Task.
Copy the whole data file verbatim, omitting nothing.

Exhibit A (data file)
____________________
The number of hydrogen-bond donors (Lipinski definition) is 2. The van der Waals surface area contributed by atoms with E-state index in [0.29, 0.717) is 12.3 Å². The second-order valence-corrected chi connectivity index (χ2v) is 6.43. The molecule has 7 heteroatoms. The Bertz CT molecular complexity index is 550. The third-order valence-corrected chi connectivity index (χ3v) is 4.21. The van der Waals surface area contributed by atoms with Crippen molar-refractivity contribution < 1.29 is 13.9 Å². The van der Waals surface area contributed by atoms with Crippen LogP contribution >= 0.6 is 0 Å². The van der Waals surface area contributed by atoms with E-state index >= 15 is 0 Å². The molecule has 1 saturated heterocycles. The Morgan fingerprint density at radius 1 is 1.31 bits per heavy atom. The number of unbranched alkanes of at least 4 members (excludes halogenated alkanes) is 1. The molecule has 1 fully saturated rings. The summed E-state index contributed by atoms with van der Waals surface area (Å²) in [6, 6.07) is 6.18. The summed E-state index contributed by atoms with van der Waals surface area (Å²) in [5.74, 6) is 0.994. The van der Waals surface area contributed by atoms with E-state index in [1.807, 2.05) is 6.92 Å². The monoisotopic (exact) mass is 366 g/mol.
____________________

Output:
The number of hydrogen-bond donors (Lipinski definition) is 2. The van der Waals surface area contributed by atoms with E-state index in [0.29, 0.717) is 12.3 Å². The second-order valence-corrected chi connectivity index (χ2v) is 6.43. The molecule has 7 heteroatoms. The Bertz CT molecular complexity index is 550. The third-order valence-corrected chi connectivity index (χ3v) is 4.21. The van der Waals surface area contributed by atoms with Crippen molar-refractivity contribution < 1.29 is 13.9 Å². The van der Waals surface area contributed by atoms with Crippen LogP contribution >= 0.6 is 0 Å². The van der Waals surface area contributed by atoms with E-state index >= 15 is 0 Å². The molecule has 1 saturated heterocycles. The Morgan fingerprint density at radius 1 is 1.31 bits per heavy atom. The number of unbranched alkanes of at least 4 members (excludes halogenated alkanes) is 1. The molecule has 1 fully saturated rings. The summed E-state index contributed by atoms with van der Waals surface area (Å²) in [6, 6.07) is 6.18. The summed E-state index contributed by atoms with van der Waals surface area (Å²) in [5.74, 6) is 0.994. The van der Waals surface area contributed by atoms with E-state index in [1.807, 2.05) is 6.92 Å². The monoisotopic (exact) mass is 366 g/mol.